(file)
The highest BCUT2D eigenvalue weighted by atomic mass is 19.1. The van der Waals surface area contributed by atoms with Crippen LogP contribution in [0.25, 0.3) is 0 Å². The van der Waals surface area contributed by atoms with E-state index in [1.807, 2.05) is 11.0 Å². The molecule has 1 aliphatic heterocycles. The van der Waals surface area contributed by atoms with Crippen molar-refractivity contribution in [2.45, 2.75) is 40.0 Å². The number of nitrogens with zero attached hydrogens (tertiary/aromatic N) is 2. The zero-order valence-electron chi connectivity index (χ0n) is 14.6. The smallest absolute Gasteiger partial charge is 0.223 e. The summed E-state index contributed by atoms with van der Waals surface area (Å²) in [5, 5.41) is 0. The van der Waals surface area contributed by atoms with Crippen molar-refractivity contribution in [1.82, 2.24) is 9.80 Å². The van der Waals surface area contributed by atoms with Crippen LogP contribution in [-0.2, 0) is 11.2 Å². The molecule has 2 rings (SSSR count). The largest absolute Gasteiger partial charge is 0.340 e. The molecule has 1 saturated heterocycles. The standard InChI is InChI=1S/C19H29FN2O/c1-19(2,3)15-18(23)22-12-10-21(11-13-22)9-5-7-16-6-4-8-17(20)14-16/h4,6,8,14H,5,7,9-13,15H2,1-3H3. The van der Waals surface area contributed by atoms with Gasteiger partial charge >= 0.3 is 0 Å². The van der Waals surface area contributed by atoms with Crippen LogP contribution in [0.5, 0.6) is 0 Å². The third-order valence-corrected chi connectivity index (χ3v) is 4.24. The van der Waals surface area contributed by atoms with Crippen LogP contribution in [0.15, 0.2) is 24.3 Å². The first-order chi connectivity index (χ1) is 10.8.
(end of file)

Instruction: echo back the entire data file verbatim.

The highest BCUT2D eigenvalue weighted by atomic mass is 19.1. The van der Waals surface area contributed by atoms with Crippen LogP contribution in [0.25, 0.3) is 0 Å². The van der Waals surface area contributed by atoms with E-state index in [1.807, 2.05) is 11.0 Å². The molecule has 1 aliphatic heterocycles. The van der Waals surface area contributed by atoms with Crippen molar-refractivity contribution in [2.45, 2.75) is 40.0 Å². The number of nitrogens with zero attached hydrogens (tertiary/aromatic N) is 2. The zero-order valence-electron chi connectivity index (χ0n) is 14.6. The smallest absolute Gasteiger partial charge is 0.223 e. The summed E-state index contributed by atoms with van der Waals surface area (Å²) in [5, 5.41) is 0. The van der Waals surface area contributed by atoms with Crippen molar-refractivity contribution in [1.82, 2.24) is 9.80 Å². The van der Waals surface area contributed by atoms with Crippen LogP contribution in [-0.2, 0) is 11.2 Å². The molecule has 2 rings (SSSR count). The largest absolute Gasteiger partial charge is 0.340 e. The molecule has 1 saturated heterocycles. The standard InChI is InChI=1S/C19H29FN2O/c1-19(2,3)15-18(23)22-12-10-21(11-13-22)9-5-7-16-6-4-8-17(20)14-16/h4,6,8,14H,5,7,9-13,15H2,1-3H3. The van der Waals surface area contributed by atoms with Gasteiger partial charge >= 0.3 is 0 Å². The van der Waals surface area contributed by atoms with Crippen LogP contribution in [0.5, 0.6) is 0 Å². The third-order valence-corrected chi connectivity index (χ3v) is 4.24. The van der Waals surface area contributed by atoms with Crippen LogP contribution in [0.15, 0.2) is 24.3 Å². The first-order chi connectivity index (χ1) is 10.8.